This is a great reason. The book technically teaches you important lifts and time under the bar learning them is never time wasted. If you go on to do an upper/lower split or something in higher rep ranges, you'll have laid down a bedrock of skill that will serve you well. These lifts will re-occur in innumerable programmes.

    If the option is telling people to do SS and teaching them the lifts the right way or let them float off and do a Muscle Mag Bro Split first, then I would rather they did SS and then went and did a split afterwards. Or, god forbid, make their own split up with no prior lifting experience.
  • ansonrinesmith
    ansonrinesmith Posts: 755 Member
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    I think they are saying that adding weights to your workout is better than just Cardio.
  • Escape_Artist
    Escape_Artist Posts: 1,155 Member
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    Second - SS is a basic program that people can follow. It is quick and easy to get in which is something beginners need til they can get hooked and want to move on.

    Exactly. Both SS and SL are good beginer's programs. Mind you I've been lifting for quite some time and I still follow SL, but that's because I absolutely love it and it works great for me. to each their own I say! :smile:
    I want strength, and I love lifting heavy, so it works great for me. I really hate splits anyways /shrugs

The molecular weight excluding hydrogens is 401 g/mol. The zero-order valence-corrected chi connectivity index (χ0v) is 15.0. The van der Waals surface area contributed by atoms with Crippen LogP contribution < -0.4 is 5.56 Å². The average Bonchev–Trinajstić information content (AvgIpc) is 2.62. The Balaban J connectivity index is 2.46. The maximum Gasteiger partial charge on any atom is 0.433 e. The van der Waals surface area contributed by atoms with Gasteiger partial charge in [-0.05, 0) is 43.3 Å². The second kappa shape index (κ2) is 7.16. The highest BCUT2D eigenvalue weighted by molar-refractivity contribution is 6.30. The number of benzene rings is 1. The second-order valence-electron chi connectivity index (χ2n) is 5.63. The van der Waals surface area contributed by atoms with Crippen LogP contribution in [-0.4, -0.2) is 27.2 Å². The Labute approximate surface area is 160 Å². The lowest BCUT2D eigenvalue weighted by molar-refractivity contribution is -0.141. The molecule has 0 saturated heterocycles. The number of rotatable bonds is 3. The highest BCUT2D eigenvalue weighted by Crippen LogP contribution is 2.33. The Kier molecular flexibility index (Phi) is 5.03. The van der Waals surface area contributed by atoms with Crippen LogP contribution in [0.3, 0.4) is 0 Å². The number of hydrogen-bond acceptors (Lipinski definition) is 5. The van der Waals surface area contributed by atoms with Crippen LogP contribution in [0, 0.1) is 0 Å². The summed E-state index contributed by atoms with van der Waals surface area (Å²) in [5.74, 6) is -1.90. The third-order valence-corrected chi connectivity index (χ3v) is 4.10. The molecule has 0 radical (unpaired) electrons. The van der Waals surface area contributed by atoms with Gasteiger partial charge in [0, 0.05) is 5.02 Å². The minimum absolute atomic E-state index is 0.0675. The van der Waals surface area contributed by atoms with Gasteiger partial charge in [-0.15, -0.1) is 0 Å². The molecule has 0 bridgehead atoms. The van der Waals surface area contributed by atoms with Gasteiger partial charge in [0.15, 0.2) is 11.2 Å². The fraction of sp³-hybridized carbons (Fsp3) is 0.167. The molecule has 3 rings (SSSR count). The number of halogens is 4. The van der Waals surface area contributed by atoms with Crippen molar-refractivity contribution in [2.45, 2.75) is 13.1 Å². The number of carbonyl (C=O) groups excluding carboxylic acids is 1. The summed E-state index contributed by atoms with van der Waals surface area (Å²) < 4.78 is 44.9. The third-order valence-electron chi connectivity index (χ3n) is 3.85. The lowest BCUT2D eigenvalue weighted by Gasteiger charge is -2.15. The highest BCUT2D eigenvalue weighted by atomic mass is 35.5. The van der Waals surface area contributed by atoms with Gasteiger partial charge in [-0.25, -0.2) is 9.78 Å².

A lot of people that come here don't know anything about lifting, most of them are still in the ''I need to do cardio to lose weight, I don't wanna bulk'' and so on. SS/SL are great for them, because it teaches them the basics and it's a good ground to then move on to splits or build their own once they got the basics right.
  • rushfive
    rushfive Posts: 603 Member
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    thinking of starting strength training, tired of treadmill.
    so what is ss? and where is this book? I want to start off correctly and not get hurt.
    Second - SS is a basic program that people can follow. It is quick and easy to get in which is something beginners need til they can get hooked and want to move on.

    This is a great reason. The book technically teaches you important lifts and time under the bar learning them is never time wasted. If you go on to do an upper/lower split or something in higher rep ranges, you'll have laid down a bedrock of skill that will serve you well. These lifts will re-occur in innumerable programmes.

    If the option is telling people to do SS and teaching them the lifts the right way or let them float off and do a Muscle Mag Bro Split first, then I would rather they did SS and then went and did a split afterwards. Or, god forbid, make their own split up with no prior lifting experience.
    [/quote]
  • Shawshankcan
    Shawshankcan Posts: 900 Member
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    Google Starting Strength.
  • jimmmer
    jimmmer Posts: 3,515 Member
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    thinking of starting strength training, tired of treadmill.